UPDATE 5/4/2020: Read the most recent statement by Bishop Mariann Budde, outlining a 4-phase plan, as developed by the Bishops of the Episcopal Diocese of Maryland, Washington DC, and Virginia. This plan goes as far as possible at present to answer the frequently asked question, “When will we be able to regather?”
Please note that many St. Mark’s gatherings, including Sunday worship, are now taking place online.
If you are not currently on the e-Gospel mailing list and would like to begin receiving weekly news and updates, you may sign up here. You may also join us on Facebook and watch for further information there. “LIKE” the St Mark’s Facebook page, in order to automatically receive notifications in your own FB feed about live streaming events.
Jesus made the disciples get into the boat and go on ahead to the other side, while he dismissed the crowds. And after he had dismissed the crowds, he went up the mountain by himself to pray. When evening came, he was there alone, but by this time the boat, battered by the waves, was far from the land, for the wind was against them. And early in the morning he came walking toward them on the sea. But when the disciples saw him walking on the sea, they were terrified, saying, “It is a ghost!” And they cried out in fear. But immediately Jesus spoke to them and said, “Take heart, it is I; do not be afraid.”
Peter answered him, “Lord, if it is you, command me to come to you on the water.” He said, “Come.” So Peter got out of the boat, started walking on the water, and came toward Jesus. But when he noticed the strong wind, he became frightened, and beginning to sink, he cried out, “Lord, save me!” Jesus immediately reached out his hand and caught him, saying to him, “You of little faith, why did you doubt?” When they got into the boat, the wind ceased. And those in the boat worshiped him, saying, “Truly you are the Son of God.” Matthew 14:22-33
What is you favorite part of scripture? Do you have one? I would tell you it is in Luke, Jesus is asked if he is the one and he has a simple response, he lists the care of the people, the blind see, the prisoner visited, the lonely the people on the margins are seen and cared for, it is a list of healing, of compassion and of change brought in to the world. It is a simple story that I heard Barbara Brown Taylor reflect on and call a ministry of drops of Mercy.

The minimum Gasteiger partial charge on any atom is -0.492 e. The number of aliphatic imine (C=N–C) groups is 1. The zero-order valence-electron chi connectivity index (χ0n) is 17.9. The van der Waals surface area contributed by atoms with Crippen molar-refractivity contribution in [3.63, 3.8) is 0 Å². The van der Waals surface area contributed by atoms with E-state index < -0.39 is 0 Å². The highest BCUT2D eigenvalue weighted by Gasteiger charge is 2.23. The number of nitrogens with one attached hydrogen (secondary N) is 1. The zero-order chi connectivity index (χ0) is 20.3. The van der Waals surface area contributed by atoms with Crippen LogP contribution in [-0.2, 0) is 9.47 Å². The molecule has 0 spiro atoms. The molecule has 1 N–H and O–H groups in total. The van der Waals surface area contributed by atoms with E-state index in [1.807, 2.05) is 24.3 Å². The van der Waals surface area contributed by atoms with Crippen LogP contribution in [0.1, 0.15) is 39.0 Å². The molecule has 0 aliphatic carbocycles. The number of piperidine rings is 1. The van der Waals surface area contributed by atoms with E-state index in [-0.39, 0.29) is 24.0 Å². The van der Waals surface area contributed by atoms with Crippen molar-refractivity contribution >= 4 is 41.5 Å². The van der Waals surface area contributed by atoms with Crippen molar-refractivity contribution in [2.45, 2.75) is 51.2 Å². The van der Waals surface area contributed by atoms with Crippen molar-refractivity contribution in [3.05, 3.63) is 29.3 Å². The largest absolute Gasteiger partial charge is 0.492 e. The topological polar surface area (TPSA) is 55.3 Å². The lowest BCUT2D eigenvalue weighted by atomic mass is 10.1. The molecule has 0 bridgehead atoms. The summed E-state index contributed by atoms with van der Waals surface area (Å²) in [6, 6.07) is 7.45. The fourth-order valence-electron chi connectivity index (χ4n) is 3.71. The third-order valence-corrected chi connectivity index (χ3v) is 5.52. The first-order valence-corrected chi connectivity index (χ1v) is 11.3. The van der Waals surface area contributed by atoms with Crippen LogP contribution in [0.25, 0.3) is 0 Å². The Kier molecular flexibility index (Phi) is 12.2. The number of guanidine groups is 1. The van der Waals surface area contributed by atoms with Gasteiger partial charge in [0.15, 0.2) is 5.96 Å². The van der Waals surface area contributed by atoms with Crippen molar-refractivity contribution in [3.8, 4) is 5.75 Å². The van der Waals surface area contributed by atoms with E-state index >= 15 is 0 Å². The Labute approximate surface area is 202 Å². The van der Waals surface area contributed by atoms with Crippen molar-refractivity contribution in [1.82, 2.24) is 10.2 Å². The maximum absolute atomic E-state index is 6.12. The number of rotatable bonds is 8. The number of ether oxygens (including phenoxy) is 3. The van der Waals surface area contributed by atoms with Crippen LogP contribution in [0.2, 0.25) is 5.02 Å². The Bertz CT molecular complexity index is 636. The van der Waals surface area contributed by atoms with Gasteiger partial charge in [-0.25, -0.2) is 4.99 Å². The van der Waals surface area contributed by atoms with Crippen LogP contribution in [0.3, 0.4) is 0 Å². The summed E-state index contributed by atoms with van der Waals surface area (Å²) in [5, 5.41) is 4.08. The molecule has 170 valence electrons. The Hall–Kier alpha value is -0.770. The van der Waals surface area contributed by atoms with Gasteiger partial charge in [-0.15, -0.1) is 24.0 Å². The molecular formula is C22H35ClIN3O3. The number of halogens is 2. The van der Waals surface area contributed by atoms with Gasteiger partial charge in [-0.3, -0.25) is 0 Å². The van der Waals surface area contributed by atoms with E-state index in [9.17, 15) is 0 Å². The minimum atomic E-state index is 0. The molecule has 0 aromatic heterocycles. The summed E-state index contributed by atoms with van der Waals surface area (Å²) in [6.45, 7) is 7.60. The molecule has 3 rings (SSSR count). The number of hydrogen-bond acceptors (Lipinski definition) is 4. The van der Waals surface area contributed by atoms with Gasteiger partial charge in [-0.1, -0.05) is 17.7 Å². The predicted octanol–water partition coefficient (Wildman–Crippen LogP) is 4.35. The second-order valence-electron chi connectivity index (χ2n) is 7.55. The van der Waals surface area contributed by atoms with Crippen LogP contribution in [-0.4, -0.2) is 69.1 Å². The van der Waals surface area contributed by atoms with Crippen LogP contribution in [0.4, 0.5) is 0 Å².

I know that I am not one for picking a story that is a supernatural one, it seems to me that it is more about a big showy moment that is captured in Mark, and John as well as Matthew gospel. And if I had a second favorite story it would be this one. I love the drama that comes after some quiet, I love Peter in this part, I love the quiet lesson placed in the midst of this flashy story and I love a poem it inspired.
So the story continues we have had the feeding of the 20,000 and now Jesus has sent the disciples away, he has sent the gathered people home and he has wandered off to pray by himself.
The image of Jesus off alone praying crops up in the narratives of his life and as I have gotten older I have craved this kind of example that he sets, this connection to quiet, and to his ability to anchor the work that he is doing in the world. I have spent more time in quiet meditation since March than I have since I was in seminary. I have gotten quiet a lot. I am trying to find a way to anchor this experience of grief and sadness as we continue to try and stay home and keep each other safe. Cases are over five million in this country and over 160,000 people have died.
It is troubling times and I have spent time in prayer over much of it. Last Thursday, the 6th it was the feast of the Transfiguration. Part of the Collect (opening prayer) had this phrase, Mercifully grant that we, being delivered from the disquietude of this world.
Now that is what I am talking about, being delivered from the disquietude. I wonder if that is what Jesus was praying for, to be delivered from the disquietude.
It made me wonder what I have been praying for since March and for myself and for some of you all—for the deliverance of the disquietude of:
Caring about what others think
Loss of control
All the things that I am praying for deliverance from on the personal level and then there is:
Unrest in the street
The cost of all of this on the poor
SO like me, Jesus prays, and like many of us, it is a call to action. Jesus gets up and goes to find his followers and heads out on the water. (though right now if you can stay home…..stay home)
They see him coming and are afraid, and like prayer that naming of your concerns and listening for God, Peter and Jesus have a similar back and forth.
Peter calls out to Jesus and Jesus says, “Come.”
So Peter got out of the boat, started walking on the water, and came toward Jesus. But when he noticed the strong wind, he became frightened, and beginning to sink, he cried out,
“Lord, save me!” Jesus immediately reached out his hand and caught him, saying to him, And I love how the Message puts it,
FAINT HEART, ( “You of little faith,) why did you doubt?”
In prayer we anchor ourselves, we attempt to change our heart and our mind, and I love, that Peter talks to Christ and steps out. How are we being called out, what are we asking for in times such as these?
Do we see Peter fail or are we willing to see his sinking as not failure, instead, we see it as a risk we take when we step out of the boat?
David Whyte, The True Love.
after all the struggle
and all the years,
you don’t want to any more,
you’ve simply had enough
and you want to live and you
want to love and you will
walk across any territory
and any darkness,
however fluid and however
dangerous, to take the
one hand you know
belongs in yours.